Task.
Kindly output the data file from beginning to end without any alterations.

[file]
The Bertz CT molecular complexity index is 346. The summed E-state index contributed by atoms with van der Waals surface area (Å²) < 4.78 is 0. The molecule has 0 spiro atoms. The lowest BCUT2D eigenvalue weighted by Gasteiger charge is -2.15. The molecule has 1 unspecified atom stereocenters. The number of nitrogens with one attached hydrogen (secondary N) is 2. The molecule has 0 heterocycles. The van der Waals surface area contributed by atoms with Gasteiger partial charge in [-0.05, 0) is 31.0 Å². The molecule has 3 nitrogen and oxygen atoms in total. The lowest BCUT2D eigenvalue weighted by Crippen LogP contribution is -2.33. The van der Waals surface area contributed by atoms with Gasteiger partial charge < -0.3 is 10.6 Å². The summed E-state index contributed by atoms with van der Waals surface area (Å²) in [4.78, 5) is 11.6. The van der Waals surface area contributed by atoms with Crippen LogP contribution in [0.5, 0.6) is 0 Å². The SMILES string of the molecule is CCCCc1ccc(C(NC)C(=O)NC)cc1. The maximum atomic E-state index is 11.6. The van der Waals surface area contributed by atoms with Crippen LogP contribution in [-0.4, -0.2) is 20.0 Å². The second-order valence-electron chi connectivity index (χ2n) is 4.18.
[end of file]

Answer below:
The Bertz CT molecular complexity index is 346. The summed E-state index contributed by atoms with van der Waals surface area (Å²) < 4.78 is 0. The molecule has 0 spiro atoms. The lowest BCUT2D eigenvalue weighted by Gasteiger charge is -2.15. The molecule has 1 unspecified atom stereocenters. The number of nitrogens with one attached hydrogen (secondary N) is 2. The molecule has 0 heterocycles. The van der Waals surface area contributed by atoms with Gasteiger partial charge in [-0.05, 0) is 31.0 Å². The molecule has 3 nitrogen and oxygen atoms in total. The lowest BCUT2D eigenvalue weighted by Crippen LogP contribution is -2.33. The van der Waals surface area contributed by atoms with Gasteiger partial charge < -0.3 is 10.6 Å². The summed E-state index contributed by atoms with van der Waals surface area (Å²) in [4.78, 5) is 11.6. The van der Waals surface area contributed by atoms with Crippen LogP contribution in [0.5, 0.6) is 0 Å². The SMILES string of the molecule is CCCCc1ccc(C(NC)C(=O)NC)cc1. The maximum atomic E-state index is 11.6. The van der Waals surface area contributed by atoms with Crippen LogP contribution in [-0.4, -0.2) is 20.0 Å². The second-order valence-electron chi connectivity index (χ2n) is 4.18.